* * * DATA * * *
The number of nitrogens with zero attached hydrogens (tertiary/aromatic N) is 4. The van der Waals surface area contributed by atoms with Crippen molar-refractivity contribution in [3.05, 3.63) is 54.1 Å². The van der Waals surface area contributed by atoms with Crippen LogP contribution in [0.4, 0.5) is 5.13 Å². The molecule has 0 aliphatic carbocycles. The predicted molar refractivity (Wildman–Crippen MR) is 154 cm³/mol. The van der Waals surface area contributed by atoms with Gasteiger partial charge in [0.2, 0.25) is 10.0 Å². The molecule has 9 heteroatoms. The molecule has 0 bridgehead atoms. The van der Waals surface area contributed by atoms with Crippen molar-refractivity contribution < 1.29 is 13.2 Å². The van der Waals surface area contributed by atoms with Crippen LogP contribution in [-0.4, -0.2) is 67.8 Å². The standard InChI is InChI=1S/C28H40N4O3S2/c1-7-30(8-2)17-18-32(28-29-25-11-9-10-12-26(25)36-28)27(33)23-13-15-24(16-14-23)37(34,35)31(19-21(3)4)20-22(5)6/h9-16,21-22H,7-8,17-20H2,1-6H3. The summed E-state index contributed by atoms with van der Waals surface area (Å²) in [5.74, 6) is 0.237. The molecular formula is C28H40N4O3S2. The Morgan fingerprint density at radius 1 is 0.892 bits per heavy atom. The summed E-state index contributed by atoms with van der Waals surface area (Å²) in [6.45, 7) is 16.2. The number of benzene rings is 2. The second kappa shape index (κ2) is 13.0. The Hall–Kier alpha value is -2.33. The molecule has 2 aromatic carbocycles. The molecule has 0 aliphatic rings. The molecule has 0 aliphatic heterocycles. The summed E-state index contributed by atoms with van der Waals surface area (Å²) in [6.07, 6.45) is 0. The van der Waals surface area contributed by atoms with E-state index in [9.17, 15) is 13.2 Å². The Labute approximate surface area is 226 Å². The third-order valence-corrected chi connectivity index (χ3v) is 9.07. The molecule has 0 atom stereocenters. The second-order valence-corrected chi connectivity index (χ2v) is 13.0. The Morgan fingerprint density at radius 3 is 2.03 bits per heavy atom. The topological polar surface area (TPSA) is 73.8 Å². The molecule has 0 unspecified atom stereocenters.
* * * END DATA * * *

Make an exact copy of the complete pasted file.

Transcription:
The number of nitrogens with zero attached hydrogens (tertiary/aromatic N) is 4. The van der Waals surface area contributed by atoms with Crippen molar-refractivity contribution in [3.05, 3.63) is 54.1 Å². The van der Waals surface area contributed by atoms with Crippen LogP contribution in [0.4, 0.5) is 5.13 Å². The molecule has 0 aliphatic carbocycles. The predicted molar refractivity (Wildman–Crippen MR) is 154 cm³/mol. The van der Waals surface area contributed by atoms with Gasteiger partial charge in [0.2, 0.25) is 10.0 Å². The molecule has 9 heteroatoms. The molecule has 0 bridgehead atoms. The van der Waals surface area contributed by atoms with Crippen molar-refractivity contribution < 1.29 is 13.2 Å². The van der Waals surface area contributed by atoms with Crippen LogP contribution in [-0.4, -0.2) is 67.8 Å². The standard InChI is InChI=1S/C28H40N4O3S2/c1-7-30(8-2)17-18-32(28-29-25-11-9-10-12-26(25)36-28)27(33)23-13-15-24(16-14-23)37(34,35)31(19-21(3)4)20-22(5)6/h9-16,21-22H,7-8,17-20H2,1-6H3. The summed E-state index contributed by atoms with van der Waals surface area (Å²) in [5.74, 6) is 0.237. The molecular formula is C28H40N4O3S2. The Morgan fingerprint density at radius 1 is 0.892 bits per heavy atom. The summed E-state index contributed by atoms with van der Waals surface area (Å²) in [6.45, 7) is 16.2. The number of benzene rings is 2. The second kappa shape index (κ2) is 13.0. The Hall–Kier alpha value is -2.33. The molecule has 2 aromatic carbocycles. The molecule has 0 aliphatic rings. The molecule has 0 aliphatic heterocycles. The summed E-state index contributed by atoms with van der Waals surface area (Å²) in [6.07, 6.45) is 0. The van der Waals surface area contributed by atoms with E-state index in [9.17, 15) is 13.2 Å². The Labute approximate surface area is 226 Å². The third-order valence-corrected chi connectivity index (χ3v) is 9.07. The molecule has 0 atom stereocenters. The second-order valence-corrected chi connectivity index (χ2v) is 13.0. The Morgan fingerprint density at radius 3 is 2.03 bits per heavy atom. The topological polar surface area (TPSA) is 73.8 Å². The molecule has 0 unspecified atom stereocenters.